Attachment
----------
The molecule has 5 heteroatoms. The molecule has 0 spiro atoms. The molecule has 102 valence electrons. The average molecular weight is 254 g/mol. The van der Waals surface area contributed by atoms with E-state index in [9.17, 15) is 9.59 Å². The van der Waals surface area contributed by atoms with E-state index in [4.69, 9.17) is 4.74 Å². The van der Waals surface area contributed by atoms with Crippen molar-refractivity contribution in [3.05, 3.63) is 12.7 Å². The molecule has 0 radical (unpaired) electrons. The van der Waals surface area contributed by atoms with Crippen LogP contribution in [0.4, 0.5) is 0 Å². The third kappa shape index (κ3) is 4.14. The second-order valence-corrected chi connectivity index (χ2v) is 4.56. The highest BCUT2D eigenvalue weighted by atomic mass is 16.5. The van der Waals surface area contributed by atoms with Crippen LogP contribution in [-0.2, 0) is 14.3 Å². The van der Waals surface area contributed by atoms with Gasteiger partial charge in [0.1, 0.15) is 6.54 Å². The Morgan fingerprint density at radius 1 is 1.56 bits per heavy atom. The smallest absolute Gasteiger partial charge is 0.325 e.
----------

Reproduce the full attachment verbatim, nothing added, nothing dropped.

The molecule has 5 heteroatoms. The molecule has 0 spiro atoms. The molecule has 102 valence electrons. The average molecular weight is 254 g/mol. The van der Waals surface area contributed by atoms with E-state index in [9.17, 15) is 9.59 Å². The van der Waals surface area contributed by atoms with E-state index in [4.69, 9.17) is 4.74 Å². The van der Waals surface area contributed by atoms with Crippen molar-refractivity contribution in [3.05, 3.63) is 12.7 Å². The molecule has 0 radical (unpaired) electrons. The van der Waals surface area contributed by atoms with Crippen LogP contribution in [0.4, 0.5) is 0 Å². The third kappa shape index (κ3) is 4.14. The second-order valence-corrected chi connectivity index (χ2v) is 4.56. The highest BCUT2D eigenvalue weighted by atomic mass is 16.5. The van der Waals surface area contributed by atoms with Crippen LogP contribution in [-0.2, 0) is 14.3 Å². The van der Waals surface area contributed by atoms with Gasteiger partial charge in [0.1, 0.15) is 6.54 Å². The Morgan fingerprint density at radius 1 is 1.56 bits per heavy atom. The smallest absolute Gasteiger partial charge is 0.325 e.